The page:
Off to the city, hitchhikers
secreted in folded denim:
grass seed, sawdust, gravel,
duff, country living’s cache,
Kicking up my heels, falling down
drunk, a small dump truck from home
spreads its load on the coddled
carpet of clean uptight
Fallen, the large tree
that owned this domain.
Its root ball — flesh-colored
that had dug in for its
Saplings that had stunted
in its shadow sing hallelujahs,
compete for new light.
The donkeys bathe in dust,
the one spot in the pasture
that shines bright on
Moved to another pasture,
they will excavate another crater,
grunt with pleasure scooting
along the ground on their spines,
then rise with festive brays and stand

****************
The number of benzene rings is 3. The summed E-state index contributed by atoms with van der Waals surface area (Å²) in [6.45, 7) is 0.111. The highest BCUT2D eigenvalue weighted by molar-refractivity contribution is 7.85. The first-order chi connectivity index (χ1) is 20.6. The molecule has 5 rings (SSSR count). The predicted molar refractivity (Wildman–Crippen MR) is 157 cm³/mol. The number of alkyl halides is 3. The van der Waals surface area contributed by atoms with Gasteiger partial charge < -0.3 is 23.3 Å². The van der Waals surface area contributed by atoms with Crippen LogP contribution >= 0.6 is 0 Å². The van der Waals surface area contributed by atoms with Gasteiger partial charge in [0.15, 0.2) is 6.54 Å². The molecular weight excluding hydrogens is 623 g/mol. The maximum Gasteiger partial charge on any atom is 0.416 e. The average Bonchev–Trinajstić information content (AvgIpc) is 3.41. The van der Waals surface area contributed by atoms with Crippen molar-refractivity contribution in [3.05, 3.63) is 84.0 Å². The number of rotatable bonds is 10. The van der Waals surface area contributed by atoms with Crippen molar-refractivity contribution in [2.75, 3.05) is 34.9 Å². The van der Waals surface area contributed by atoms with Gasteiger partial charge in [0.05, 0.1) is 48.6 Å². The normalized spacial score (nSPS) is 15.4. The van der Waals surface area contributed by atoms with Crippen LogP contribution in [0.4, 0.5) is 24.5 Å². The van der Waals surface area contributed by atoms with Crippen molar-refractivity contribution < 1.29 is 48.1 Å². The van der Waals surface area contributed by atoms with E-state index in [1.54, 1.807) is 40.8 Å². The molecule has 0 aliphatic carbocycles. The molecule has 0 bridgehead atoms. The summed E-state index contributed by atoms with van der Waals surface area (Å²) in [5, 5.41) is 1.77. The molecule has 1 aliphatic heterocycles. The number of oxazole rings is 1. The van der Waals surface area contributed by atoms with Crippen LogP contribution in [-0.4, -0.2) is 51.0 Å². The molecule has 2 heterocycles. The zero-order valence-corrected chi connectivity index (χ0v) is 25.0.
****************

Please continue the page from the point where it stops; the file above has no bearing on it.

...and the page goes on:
again, refreshed. Giving the donkeys
a good pat, generations of dust rise up,
coughing out a cloud that engulfs us.
Heirloom carpets that have
never been cleaned, they are soon
back to their non-stop grazing.
Four big trees cut down —
we’ll watch the Japanese maple unbend.
the iris by the pond
up for the competition.
the butterfly lights
on my shoulder.
a rotting log.
As Death often
it is good
even if so little
as to shovel
As the rain starts
it is as if the first drops
are the hardest
Some set up time is required,
minute calibrations, calculating
a storm’s severity so that the wrath
of God will be noticed.
Or tuned for the slightest drizzle
so a couple might need to
lean into each other
wordlessly declaring their love.
Once the engines have warmed up,
there is an ease to its repetition.
The walkers with eyes downcast.
The rain returning from foreign seas.